The other programming happening in Colorado libraries include:

  • Anythink created The Studio at Wright Farms, which has HD cameras, a green screen, tripods, lighting kits and editing software. And that's just for video. There's an audio recording studio, graphic design software and gaming computers
  • A programmable Finch to learn computer code
  • Seed libraries to offer up cheaper ways to cultivate plants, herbs, fruits and vegetables
  • In Denver, you can stream and download music from local bands
  • In JeffCo, a library card also gets you a Culture Pass, where cardholders can reserve passes to access local museums and attractions

The Communications Director of Anythink Libraries said, "[w]e are really shifting and think of the library less as a place to warehouse books, and more of a place where you can come and interact with information in a new way and actually participate in a new experience."

And how users interact with information should be more of a focus for librarians today. It's great to see public libraries taking such an active role in their community.

Tuesday, September 9, 2014

Lexis Advance Is Here

Lexis released the new interface, Lexis Advance, on Monday, September 8.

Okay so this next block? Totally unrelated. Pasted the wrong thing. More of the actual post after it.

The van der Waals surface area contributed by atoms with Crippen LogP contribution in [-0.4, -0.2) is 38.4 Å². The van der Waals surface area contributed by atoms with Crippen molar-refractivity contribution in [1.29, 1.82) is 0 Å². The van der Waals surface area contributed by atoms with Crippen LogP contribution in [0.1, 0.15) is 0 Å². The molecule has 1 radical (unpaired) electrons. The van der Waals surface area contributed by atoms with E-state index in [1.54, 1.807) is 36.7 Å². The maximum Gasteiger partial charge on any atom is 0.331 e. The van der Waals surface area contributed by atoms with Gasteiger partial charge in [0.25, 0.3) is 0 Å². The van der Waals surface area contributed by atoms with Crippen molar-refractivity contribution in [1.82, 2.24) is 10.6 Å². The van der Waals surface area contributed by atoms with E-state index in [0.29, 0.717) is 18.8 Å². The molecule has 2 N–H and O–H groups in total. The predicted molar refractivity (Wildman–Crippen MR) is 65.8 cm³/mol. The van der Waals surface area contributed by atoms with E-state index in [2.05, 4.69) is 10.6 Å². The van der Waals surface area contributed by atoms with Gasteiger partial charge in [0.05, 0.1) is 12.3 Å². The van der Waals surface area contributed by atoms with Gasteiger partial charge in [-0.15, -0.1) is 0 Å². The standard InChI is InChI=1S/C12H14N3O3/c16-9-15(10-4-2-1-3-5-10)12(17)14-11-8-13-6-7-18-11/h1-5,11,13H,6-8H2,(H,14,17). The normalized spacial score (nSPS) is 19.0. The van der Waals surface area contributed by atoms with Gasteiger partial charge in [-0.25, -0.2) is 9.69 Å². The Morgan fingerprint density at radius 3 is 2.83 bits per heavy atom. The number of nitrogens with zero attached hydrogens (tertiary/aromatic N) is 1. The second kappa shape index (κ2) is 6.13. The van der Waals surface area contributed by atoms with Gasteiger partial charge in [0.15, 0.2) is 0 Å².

From the promotional literature:
It's cleaner, simpler and easier to use than ever before. Some of the new Lexis Advance features include:

  • A new streamlined interface
  • Tab-less, uncluttered results
  • More intuitive filters get you to the answer faster
  • Improved Alerts, Tables of Contents, Mobile Apps and more
  • The same great search functions that you already know
For more information on the Lexis Advance interface, see the following YouTube videos:
On first impression, it looks like Lexis Advance really listened to user comments and recommendations for improvement.

Monday, September 8, 2014

Twitter Account Announces Changes To SCOTUS Opinions

Earlier this year, I posted about SCOTUS continuing to edit opinions after release.

From the NYTimes, "[t]he Supreme Court has been quietly revising its decisions years after they were issued, altering the law of the land without public notice. The revisions include 'truly substantive changes in factual statements and legal reasoning,' said Richard J. Lazarus, a law professor at Harvard and the author of a new study examining the phenomenon."

In June, the ABAJournal noted that there is a Twitter account that is tracking the changes made to opinions after release.

"Lawyer David Zvenyach, general counsel to the Council of the District of Columbia, looked for a solution [to notifying the public of changes to the opinions]. He used an application called Node to crawl slip opinions from the Supreme Court’s website every five minutes. The changes are automatically noted on Twitter at the account @Scotus_servo."

A a caveat, "TechDirt points out that the system only works when the Supreme Court updates its website with the latest changes, and that doesn’t always happen."